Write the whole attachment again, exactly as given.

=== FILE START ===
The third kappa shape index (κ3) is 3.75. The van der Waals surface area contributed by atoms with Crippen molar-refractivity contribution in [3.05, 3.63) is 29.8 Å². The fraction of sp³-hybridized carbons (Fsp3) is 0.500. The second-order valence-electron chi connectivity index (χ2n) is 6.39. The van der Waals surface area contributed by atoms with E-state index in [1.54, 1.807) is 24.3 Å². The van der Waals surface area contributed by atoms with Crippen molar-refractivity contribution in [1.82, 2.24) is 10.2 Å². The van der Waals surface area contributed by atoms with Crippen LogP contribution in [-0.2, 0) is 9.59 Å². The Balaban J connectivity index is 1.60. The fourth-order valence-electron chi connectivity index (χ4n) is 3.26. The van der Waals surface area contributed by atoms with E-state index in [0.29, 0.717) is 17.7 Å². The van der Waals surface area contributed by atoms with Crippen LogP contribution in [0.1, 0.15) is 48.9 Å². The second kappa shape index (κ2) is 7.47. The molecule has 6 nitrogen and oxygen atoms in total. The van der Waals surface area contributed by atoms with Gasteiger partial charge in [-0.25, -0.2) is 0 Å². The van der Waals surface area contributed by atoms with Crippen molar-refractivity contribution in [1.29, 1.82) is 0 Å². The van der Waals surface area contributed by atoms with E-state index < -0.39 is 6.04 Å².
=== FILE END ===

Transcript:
The third kappa shape index (κ3) is 3.75. The van der Waals surface area contributed by atoms with Crippen molar-refractivity contribution in [3.05, 3.63) is 29.8 Å². The fraction of sp³-hybridized carbons (Fsp3) is 0.500. The second-order valence-electron chi connectivity index (χ2n) is 6.39. The van der Waals surface area contributed by atoms with E-state index in [1.54, 1.807) is 24.3 Å². The van der Waals surface area contributed by atoms with Crippen molar-refractivity contribution in [1.82, 2.24) is 10.2 Å². The van der Waals surface area contributed by atoms with Crippen LogP contribution in [-0.2, 0) is 9.59 Å². The Balaban J connectivity index is 1.60. The fourth-order valence-electron chi connectivity index (χ4n) is 3.26. The van der Waals surface area contributed by atoms with E-state index in [0.29, 0.717) is 17.7 Å². The van der Waals surface area contributed by atoms with Crippen LogP contribution in [0.1, 0.15) is 48.9 Å². The second kappa shape index (κ2) is 7.47. The molecule has 6 nitrogen and oxygen atoms in total. The van der Waals surface area contributed by atoms with Gasteiger partial charge in [-0.25, -0.2) is 0 Å². The van der Waals surface area contributed by atoms with Crippen molar-refractivity contribution in [1.29, 1.82) is 0 Å². The van der Waals surface area contributed by atoms with E-state index < -0.39 is 6.04 Å².